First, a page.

Investors need to understand that they have a certain window of time after their capital gain event to invest their money in a QOF. In general, RIAs should focus on helping clients invest their capital gain in a QOF within 180 days of the capital gain event. Note that passthrough gains (i.e., gains reported to an investor on a Schedule K-1) and Section 1231 gains related to business property are subject to special timing rules and investors should consult with their CPA before investing these gains.
Talk about single asset QOFs.
A QOF can invest in one project or multiple projects. A major problem with a multi-asset fund is that it may have few or no identified projects to invest in and subject the investor to capital calls. Since investors cannot always time gain events (e.g., the sale of a business), the investor is at risk of missing their 180-day window and left to fund capital calls with funds that do not qualify for OZ benefits.
RIAs should look for single asset funds where the underlying project has been identified, underwritten, vetted and is shovel-ready. Investors can then invest their entire gain into one or more single-asset funds to ensure compliance with the 180-day rule. Investors in single asset funds have transparency to the underlying asset, and certainty that when there is a closing, their funds are going into a qualified project.
Remember – there is no need for a “diversified OZ fund” as OZ investments are not a new asset class. OZ investments are either another real estate asset or venture capital asset (if invested into an early stage business) but with added tax benefits. The client’s investment decision should follow the client’s agreed-upon asset allocation model.
Talk about estate planning.
QOFs have some unique characteristics regarding federal estate and gift tax consequences, which may make OZ investments suitable as part of an estate planning strategy. For example, if an investor during his or her lifetime outright gifts a QOF to a beneficiary, this triggers recognition of income and the deferred capital gains tax would have to be paid. In contrast, making a lifetime transfer into an irrevocable grantor trust (IGT) or passing the asset to an heir upon death are not inclusion events. Clients interested in a QOF investment are strongly encouraged to talk with their accountant or attorney about estate planning ramifications.
RIAs should only suggest an alternative, illiquid investment, like a QOF, to clients that have the risk tolerance, liquidity, investment horizon and experience associated with an alternative investment. If the diversification strategy is right for a client, the goodwill generated by educated advice will solidify the relationship between client and advisor, and lead to other business.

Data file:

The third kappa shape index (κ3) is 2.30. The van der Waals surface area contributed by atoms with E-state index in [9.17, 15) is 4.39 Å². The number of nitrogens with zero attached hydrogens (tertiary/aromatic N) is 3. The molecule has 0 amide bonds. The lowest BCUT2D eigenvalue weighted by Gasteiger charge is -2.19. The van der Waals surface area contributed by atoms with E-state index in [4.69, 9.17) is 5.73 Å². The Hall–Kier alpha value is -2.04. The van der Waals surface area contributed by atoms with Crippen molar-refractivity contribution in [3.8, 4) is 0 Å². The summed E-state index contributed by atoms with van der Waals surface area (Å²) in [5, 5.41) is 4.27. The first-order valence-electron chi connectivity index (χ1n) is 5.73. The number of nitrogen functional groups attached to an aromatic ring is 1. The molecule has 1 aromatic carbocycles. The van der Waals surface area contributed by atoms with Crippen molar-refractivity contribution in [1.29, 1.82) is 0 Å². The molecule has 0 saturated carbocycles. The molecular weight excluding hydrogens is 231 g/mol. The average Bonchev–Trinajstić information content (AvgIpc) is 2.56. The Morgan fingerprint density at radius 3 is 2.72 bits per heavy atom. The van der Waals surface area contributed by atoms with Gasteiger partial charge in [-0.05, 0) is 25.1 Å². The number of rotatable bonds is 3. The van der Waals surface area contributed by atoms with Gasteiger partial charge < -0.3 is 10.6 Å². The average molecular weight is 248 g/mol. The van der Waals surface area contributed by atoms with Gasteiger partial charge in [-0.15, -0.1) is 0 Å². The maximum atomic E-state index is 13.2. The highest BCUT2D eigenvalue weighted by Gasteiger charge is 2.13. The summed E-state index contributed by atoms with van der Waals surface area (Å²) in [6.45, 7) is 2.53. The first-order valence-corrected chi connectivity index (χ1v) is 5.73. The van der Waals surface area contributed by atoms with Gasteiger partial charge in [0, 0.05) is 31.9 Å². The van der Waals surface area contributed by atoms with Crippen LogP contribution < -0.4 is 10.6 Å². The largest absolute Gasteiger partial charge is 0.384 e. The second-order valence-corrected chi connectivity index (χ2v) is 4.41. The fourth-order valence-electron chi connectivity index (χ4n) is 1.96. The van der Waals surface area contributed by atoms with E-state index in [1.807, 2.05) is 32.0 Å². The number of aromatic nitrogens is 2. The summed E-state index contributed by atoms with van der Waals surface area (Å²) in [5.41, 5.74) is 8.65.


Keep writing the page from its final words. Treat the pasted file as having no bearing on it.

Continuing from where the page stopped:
Finally, RIAs should only work with reputable and experienced partners when recommending OZ investments. Firms that have accounting and OZ tax expertise, as well as a national real estate practice and a FINRA broker dealer subsidiary will have the resources to provide sound advice on QOF investments. Access to institutional-quality developers with projects in OZs will ensure that you can guide your clients to making the right decisions on QOFs.
For more information on this topic, or to learn how Baker Tilly opportunity zone specialists can help, contact our team.
The information provided here is of a general nature and is not intended to address the specific circumstances of any individual or entity. In specific circumstances, the services of a professional should be sought. Tax information, if any, contained in this communication was not intended or written to be used by any person for the purpose of avoiding penalties, nor should such information be construed as an opinion upon which any person may rely. The intended recipients of this communication and any attachments are not subject to any limitation on the disclosure of the tax treatment or tax structure of any transaction or matter that is the subject of this communication and any attachments.